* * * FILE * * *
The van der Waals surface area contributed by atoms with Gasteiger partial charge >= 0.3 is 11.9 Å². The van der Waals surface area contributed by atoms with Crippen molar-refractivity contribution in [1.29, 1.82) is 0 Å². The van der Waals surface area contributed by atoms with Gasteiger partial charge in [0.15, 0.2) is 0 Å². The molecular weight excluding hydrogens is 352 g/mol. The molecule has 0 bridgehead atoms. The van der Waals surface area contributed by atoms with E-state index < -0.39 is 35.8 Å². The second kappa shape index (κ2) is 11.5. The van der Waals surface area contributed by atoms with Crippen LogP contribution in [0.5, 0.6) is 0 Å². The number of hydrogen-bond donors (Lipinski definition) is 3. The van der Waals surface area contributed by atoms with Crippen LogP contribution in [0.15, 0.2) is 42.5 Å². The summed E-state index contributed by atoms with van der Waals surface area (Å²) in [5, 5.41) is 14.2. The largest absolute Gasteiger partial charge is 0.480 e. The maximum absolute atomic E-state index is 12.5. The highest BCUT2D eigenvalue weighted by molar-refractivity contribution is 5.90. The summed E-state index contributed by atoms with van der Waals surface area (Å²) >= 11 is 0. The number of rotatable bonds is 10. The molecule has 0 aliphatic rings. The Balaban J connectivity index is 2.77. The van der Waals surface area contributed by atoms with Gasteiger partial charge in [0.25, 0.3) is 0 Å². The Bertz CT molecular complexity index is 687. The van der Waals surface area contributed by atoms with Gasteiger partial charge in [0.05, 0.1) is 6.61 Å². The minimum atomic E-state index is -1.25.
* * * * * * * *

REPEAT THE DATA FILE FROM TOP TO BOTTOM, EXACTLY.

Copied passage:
The van der Waals surface area contributed by atoms with Gasteiger partial charge >= 0.3 is 11.9 Å². The van der Waals surface area contributed by atoms with Crippen molar-refractivity contribution in [1.29, 1.82) is 0 Å². The van der Waals surface area contributed by atoms with Gasteiger partial charge in [0.15, 0.2) is 0 Å². The molecular weight excluding hydrogens is 352 g/mol. The molecule has 0 bridgehead atoms. The van der Waals surface area contributed by atoms with E-state index < -0.39 is 35.8 Å². The second kappa shape index (κ2) is 11.5. The van der Waals surface area contributed by atoms with Crippen LogP contribution in [0.5, 0.6) is 0 Å². The number of hydrogen-bond donors (Lipinski definition) is 3. The van der Waals surface area contributed by atoms with Crippen LogP contribution in [0.15, 0.2) is 42.5 Å². The summed E-state index contributed by atoms with van der Waals surface area (Å²) in [5, 5.41) is 14.2. The largest absolute Gasteiger partial charge is 0.480 e. The maximum absolute atomic E-state index is 12.5. The highest BCUT2D eigenvalue weighted by molar-refractivity contribution is 5.90. The summed E-state index contributed by atoms with van der Waals surface area (Å²) >= 11 is 0. The number of rotatable bonds is 10. The molecule has 0 aliphatic rings. The Balaban J connectivity index is 2.77. The van der Waals surface area contributed by atoms with Gasteiger partial charge in [0.25, 0.3) is 0 Å². The Bertz CT molecular complexity index is 687. The van der Waals surface area contributed by atoms with Gasteiger partial charge in [0.05, 0.1) is 6.61 Å². The minimum atomic E-state index is -1.25.